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3 components of balances anaesthesia

unconsciousness, analgesia and adequate mm relaxation


Goals of anaesthetic monitoring - 4

- ensure all components of balanced anaesthesia are provided
- maintain homeostasis
- detect any adverse effects of anaesthesia and correct immediately


Other than the patient, what else should the anaesthetist also monitor? 3

(Patient first)
Anaesthetic machine
Breathing system (+/- ventilator)
IV fluids


When do most anaesthetic deaths occur?

within 3 hours of the end of the procedure


What determines the level of monitoring?

Physical condition (animal)
Surgical procedure planned (intense then use both invasive and non-invasive measures)


What is the anaesthetic record?
What should it include? 7

legal document
shows trends
reference for future anaesthetics

Should include:
Drugs (time, dose, route)
All intra-operative monitoring (blood tests, blood loss and urine output)
IV fluids (rate, type)
All procedures (intubation, invasive monitors)
Time of important events (induction, position, timing, extubation)
Unusual events/complications
Condition of animal at end of procedure.


What is the blood volume of dogs and cats?
Why is this important?

Dogs = 80ml/kg
Cats = 60ml/kg

(useful to calculate and note the values for blood loss equal to 10%, 15% and 20% of blood volume to help in decision making as to whether to give crystalloids, colloids or blood)


What should you do if an anaesthetic machine doesn't have low oxygen warning alarms fitted?

check cylinder (or pipeline) pressure and oxygen flowmeters constantly. If using NO2 on older machines without anti-hypoxic devices, it is also essential to check the O2:NO2 ratio regularly to ensure you aren't delivering a hypoxic mixture to the patient.


What other machine checks should be made?

- Vaporiser settings and level of volatile anaesthetic in vaporiser
- Breathing system (+/- mechanical ventilator) for operation adn disconnedtion
- Fluid administration (rate, contents)


What 2 readings need to be measured by equipment during anaesthesia?

Arterial BP
End-tidal CO2


What can you listen for when monitoring anaesthesia? 5

Ventilation sounds
Leaks (ETT or breathing system)
Low oxygen pressure warning alarms
Malfunctioning equipment


What can you look for when monitoring anaesthesia? 3

Eye position
Chest movements
Colour of MMs


What can you feel for when monitoring anaesthesia?

Pulses - quality, rate, rhythm
Jaw tone
Palpebral reflex
Relaxation - limbs and reflexes


What can you smell for when monitoring anaesthesia?

Detecting volatile anaesthetic agent which would indicate leaks or disconnections


What is the anaesthetist's first priority when anaesthesia is induced?

ABC assessment:
AIRWAY - placement of ETT, secured, cuff inflated
BREATHING - rapid, slow, regular/irregular
PULSE - strong, weak, thready, absent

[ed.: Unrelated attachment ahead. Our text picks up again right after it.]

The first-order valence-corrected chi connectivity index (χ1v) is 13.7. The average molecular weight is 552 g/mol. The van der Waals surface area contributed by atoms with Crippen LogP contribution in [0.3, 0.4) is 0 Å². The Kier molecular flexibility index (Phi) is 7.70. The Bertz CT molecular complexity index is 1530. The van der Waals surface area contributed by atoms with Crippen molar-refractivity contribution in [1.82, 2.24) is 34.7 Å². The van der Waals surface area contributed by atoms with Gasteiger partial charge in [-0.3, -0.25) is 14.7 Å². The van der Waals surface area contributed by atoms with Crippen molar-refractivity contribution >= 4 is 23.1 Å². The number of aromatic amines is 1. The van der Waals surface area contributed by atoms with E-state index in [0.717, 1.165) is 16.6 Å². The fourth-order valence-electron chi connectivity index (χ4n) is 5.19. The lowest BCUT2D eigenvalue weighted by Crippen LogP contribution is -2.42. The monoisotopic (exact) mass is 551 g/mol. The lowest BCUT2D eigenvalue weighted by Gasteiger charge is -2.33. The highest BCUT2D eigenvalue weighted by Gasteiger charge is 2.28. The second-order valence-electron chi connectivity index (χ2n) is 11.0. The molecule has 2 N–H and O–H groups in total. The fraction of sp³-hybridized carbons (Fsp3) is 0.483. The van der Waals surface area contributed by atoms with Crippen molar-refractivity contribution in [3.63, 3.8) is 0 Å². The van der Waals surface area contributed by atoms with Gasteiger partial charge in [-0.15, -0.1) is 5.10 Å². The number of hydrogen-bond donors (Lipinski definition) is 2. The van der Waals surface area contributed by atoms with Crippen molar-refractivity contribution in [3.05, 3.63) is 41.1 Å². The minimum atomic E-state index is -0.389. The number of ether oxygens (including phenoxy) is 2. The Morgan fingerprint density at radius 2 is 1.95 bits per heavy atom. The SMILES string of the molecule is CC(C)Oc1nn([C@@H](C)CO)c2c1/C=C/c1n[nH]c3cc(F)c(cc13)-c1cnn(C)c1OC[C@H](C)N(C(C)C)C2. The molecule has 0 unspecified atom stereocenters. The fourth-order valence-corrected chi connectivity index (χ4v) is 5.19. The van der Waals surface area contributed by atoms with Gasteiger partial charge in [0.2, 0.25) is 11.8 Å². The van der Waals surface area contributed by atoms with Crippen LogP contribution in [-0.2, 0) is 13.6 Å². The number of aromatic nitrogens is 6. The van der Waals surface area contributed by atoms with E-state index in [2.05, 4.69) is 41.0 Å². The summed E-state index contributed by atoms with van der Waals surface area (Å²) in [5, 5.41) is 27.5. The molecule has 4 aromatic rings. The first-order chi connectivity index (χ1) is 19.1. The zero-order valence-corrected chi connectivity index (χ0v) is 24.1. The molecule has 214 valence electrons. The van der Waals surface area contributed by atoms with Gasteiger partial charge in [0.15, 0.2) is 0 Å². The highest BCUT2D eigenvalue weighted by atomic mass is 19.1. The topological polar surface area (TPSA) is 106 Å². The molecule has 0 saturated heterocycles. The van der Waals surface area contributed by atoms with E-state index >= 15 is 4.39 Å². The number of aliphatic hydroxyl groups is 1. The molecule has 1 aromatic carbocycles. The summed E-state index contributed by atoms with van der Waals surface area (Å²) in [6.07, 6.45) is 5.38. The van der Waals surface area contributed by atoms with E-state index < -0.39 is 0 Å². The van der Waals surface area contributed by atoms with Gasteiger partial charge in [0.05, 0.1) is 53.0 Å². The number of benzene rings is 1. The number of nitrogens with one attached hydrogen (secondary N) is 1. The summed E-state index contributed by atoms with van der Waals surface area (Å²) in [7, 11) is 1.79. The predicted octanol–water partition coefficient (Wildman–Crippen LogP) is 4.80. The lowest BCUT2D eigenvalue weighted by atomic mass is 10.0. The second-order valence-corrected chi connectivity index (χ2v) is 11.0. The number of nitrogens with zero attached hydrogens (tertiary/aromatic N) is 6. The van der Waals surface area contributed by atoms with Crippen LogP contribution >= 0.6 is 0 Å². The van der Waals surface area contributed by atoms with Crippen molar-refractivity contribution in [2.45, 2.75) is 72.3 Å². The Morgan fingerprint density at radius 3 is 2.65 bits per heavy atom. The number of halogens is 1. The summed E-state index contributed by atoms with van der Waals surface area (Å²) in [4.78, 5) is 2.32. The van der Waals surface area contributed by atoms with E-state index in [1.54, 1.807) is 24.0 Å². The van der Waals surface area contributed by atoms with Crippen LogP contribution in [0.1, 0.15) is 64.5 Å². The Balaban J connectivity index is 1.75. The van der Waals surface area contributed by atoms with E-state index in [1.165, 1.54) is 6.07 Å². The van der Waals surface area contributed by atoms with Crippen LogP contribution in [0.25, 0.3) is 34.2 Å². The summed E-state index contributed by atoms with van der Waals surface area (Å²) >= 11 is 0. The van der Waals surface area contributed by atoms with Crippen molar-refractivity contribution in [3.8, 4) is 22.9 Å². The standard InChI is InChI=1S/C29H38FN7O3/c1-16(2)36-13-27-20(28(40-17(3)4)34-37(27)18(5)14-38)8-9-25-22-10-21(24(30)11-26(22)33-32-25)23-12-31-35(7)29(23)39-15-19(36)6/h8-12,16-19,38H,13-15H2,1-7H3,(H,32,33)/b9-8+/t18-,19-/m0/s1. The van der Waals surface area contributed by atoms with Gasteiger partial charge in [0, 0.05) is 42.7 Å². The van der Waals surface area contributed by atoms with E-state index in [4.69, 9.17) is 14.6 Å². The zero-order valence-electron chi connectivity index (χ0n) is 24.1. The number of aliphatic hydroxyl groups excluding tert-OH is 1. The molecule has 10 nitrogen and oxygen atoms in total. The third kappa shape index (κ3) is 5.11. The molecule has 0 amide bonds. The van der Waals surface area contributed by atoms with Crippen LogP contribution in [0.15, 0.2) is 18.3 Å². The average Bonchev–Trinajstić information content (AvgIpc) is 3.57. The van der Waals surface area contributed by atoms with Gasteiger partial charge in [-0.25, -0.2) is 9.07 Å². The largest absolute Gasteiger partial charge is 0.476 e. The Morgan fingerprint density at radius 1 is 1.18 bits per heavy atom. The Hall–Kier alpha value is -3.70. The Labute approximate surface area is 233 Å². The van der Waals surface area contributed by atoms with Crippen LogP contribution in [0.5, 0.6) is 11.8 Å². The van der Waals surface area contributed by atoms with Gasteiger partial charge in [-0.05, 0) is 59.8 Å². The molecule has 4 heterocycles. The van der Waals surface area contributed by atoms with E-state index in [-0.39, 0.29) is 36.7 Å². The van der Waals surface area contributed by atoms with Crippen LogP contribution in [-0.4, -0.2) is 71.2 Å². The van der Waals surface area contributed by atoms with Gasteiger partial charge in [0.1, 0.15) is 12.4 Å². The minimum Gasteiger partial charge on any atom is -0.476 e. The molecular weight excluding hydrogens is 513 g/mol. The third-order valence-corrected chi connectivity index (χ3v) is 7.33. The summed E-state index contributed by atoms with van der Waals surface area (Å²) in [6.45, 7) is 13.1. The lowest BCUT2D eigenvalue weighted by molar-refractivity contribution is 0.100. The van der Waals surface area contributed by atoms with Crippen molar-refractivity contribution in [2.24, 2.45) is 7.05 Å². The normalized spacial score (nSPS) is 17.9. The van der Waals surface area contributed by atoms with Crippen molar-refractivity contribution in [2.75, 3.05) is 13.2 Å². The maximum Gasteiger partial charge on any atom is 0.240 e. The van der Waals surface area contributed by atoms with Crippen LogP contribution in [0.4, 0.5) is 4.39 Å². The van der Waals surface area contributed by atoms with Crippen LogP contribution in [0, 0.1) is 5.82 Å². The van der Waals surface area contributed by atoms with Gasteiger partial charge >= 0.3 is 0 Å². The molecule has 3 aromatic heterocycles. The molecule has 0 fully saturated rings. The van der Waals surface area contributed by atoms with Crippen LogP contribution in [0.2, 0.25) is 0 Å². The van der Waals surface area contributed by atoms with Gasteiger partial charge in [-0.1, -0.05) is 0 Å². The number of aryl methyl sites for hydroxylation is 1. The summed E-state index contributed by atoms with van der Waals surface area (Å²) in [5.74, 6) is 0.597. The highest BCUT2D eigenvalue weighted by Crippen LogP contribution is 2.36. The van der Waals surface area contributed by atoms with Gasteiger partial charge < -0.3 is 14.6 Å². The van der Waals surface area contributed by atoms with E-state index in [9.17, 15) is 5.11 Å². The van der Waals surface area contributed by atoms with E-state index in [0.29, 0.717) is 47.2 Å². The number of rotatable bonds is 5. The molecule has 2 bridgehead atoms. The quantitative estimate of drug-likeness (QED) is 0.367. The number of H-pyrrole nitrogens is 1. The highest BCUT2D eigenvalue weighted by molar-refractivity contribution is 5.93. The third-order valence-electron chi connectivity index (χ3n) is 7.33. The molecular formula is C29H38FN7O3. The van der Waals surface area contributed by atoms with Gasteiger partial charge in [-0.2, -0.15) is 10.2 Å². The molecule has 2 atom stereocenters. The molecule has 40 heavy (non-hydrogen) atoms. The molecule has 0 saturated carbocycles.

Then once you are confident in the patient's condition, make a quick assessment of the patient's depth


How do you assess patient's depth under anaesthesia? 4

- Eye position, nystagmus (species and drug dependent) lacrimation, pupil size and response to light
- Palpebral reflex - absent/present, brisk/sluggish, other CN reflexes.
- Muscular relaxation - jaw tone etc.
- EEG changes


What physiological parameters need to be monitored during anaesthesia?

Pulse rate
RR, depth, quality


What can be used in small animals for physiological parameter monitoring?

oseophageal stethoscope - for heart and respiratory sounds.


What clinical observations should be monitored? 8

Depth of anaesthesia
Chest movements
Pupil size
Response to surgery
Blood loss
(Urine output)


What equipment observation should be monitored? 6

Respiratory gases
Pulse oximeter
Blood pressures
Blood gases


What does an ECG inform you of?

electrical activity of the heart


What does an ECG not inform you of?

mechanical activity of heart


T/F: after a patient has been euthanased under GA, a normal ECG trace may remain for several minutes



Why is ECG monitoring recommended under GA?

cardiac arrhythmias occur in over 80% anaesthetised patients, most not clinically significant. most familiar departure from normal is sinus arrhythmia (so common it cannot be considered an abnormality, CO should be unaffected). abnormal ECGs have more significance if they indicate atrial contraction isn't followed by ventricular contraction (2nd degree AV block) or ventricular activity is not preceded by atrial contraction (3rd degree AV block).


When might AV blocks be seen under GA? 2

- bradycardic patients
- if sedated with an alpha-2-agonist
= so long as arterial BP is satisfactory,it may not be significant


What might VPCs be a warning of? 5

underlying heart disease
others - surgery to remove splenic tumours


Why should VPCs be monitored closely?

worsening can progress to ventricular fibrillation (VF)


What is the most common cause of delayed recovery from anaesthesia?

Hypothermia - can also cause other problems (bradycardia, increased susceptibility to infection, risks increasing the anaesthetic depth inadvertantly). Smaller the patient, the greater the risk (increased surface area to mass ratio)


What is malignant hyperthermia (MH)?

very rare, genetic condition
triggered by used of older anaesthetics (halothane, suxamethonium)


What is core temp. most effectively measured by?

thermistor probe in oesophagus (slightly more reliable) or rectum (slightly less reliable)

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